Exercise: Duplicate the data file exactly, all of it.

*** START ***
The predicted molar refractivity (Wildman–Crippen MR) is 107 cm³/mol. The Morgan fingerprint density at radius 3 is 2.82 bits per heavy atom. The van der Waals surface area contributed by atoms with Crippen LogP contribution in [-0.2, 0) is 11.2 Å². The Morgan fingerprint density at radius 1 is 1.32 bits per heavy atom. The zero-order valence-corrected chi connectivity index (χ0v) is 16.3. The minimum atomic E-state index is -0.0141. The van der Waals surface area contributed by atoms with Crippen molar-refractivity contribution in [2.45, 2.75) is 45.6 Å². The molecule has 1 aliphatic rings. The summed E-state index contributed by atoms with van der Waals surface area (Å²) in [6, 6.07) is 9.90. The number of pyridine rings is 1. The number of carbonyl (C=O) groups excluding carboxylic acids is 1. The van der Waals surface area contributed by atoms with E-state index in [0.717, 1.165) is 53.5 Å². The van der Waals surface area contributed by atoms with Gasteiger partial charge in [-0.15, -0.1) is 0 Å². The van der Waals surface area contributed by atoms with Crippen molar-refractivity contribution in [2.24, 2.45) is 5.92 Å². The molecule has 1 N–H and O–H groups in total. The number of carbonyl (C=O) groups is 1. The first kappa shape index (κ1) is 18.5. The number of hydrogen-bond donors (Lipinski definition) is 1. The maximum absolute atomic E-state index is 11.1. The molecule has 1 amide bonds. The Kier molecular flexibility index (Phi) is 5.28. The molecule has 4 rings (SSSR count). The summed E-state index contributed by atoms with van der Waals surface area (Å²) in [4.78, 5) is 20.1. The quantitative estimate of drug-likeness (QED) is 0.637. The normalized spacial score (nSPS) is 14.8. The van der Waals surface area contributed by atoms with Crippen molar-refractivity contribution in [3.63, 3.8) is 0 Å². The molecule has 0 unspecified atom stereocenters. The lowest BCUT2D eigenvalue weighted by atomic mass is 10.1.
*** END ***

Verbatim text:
The predicted molar refractivity (Wildman–Crippen MR) is 107 cm³/mol. The Morgan fingerprint density at radius 3 is 2.82 bits per heavy atom. The van der Waals surface area contributed by atoms with Crippen LogP contribution in [-0.2, 0) is 11.2 Å². The Morgan fingerprint density at radius 1 is 1.32 bits per heavy atom. The zero-order valence-corrected chi connectivity index (χ0v) is 16.3. The minimum atomic E-state index is -0.0141. The van der Waals surface area contributed by atoms with Crippen molar-refractivity contribution in [2.45, 2.75) is 45.6 Å². The molecule has 1 aliphatic rings. The summed E-state index contributed by atoms with van der Waals surface area (Å²) in [6, 6.07) is 9.90. The number of pyridine rings is 1. The number of carbonyl (C=O) groups excluding carboxylic acids is 1. The van der Waals surface area contributed by atoms with E-state index in [0.717, 1.165) is 53.5 Å². The van der Waals surface area contributed by atoms with Gasteiger partial charge in [-0.15, -0.1) is 0 Å². The van der Waals surface area contributed by atoms with Crippen molar-refractivity contribution in [2.24, 2.45) is 5.92 Å². The molecule has 1 N–H and O–H groups in total. The number of carbonyl (C=O) groups is 1. The first kappa shape index (κ1) is 18.5. The number of hydrogen-bond donors (Lipinski definition) is 1. The maximum absolute atomic E-state index is 11.1. The molecule has 1 amide bonds. The Kier molecular flexibility index (Phi) is 5.28. The molecule has 4 rings (SSSR count). The summed E-state index contributed by atoms with van der Waals surface area (Å²) in [4.78, 5) is 20.1. The quantitative estimate of drug-likeness (QED) is 0.637. The normalized spacial score (nSPS) is 14.8. The van der Waals surface area contributed by atoms with Crippen molar-refractivity contribution in [3.63, 3.8) is 0 Å². The molecule has 0 unspecified atom stereocenters. The lowest BCUT2D eigenvalue weighted by atomic mass is 10.1.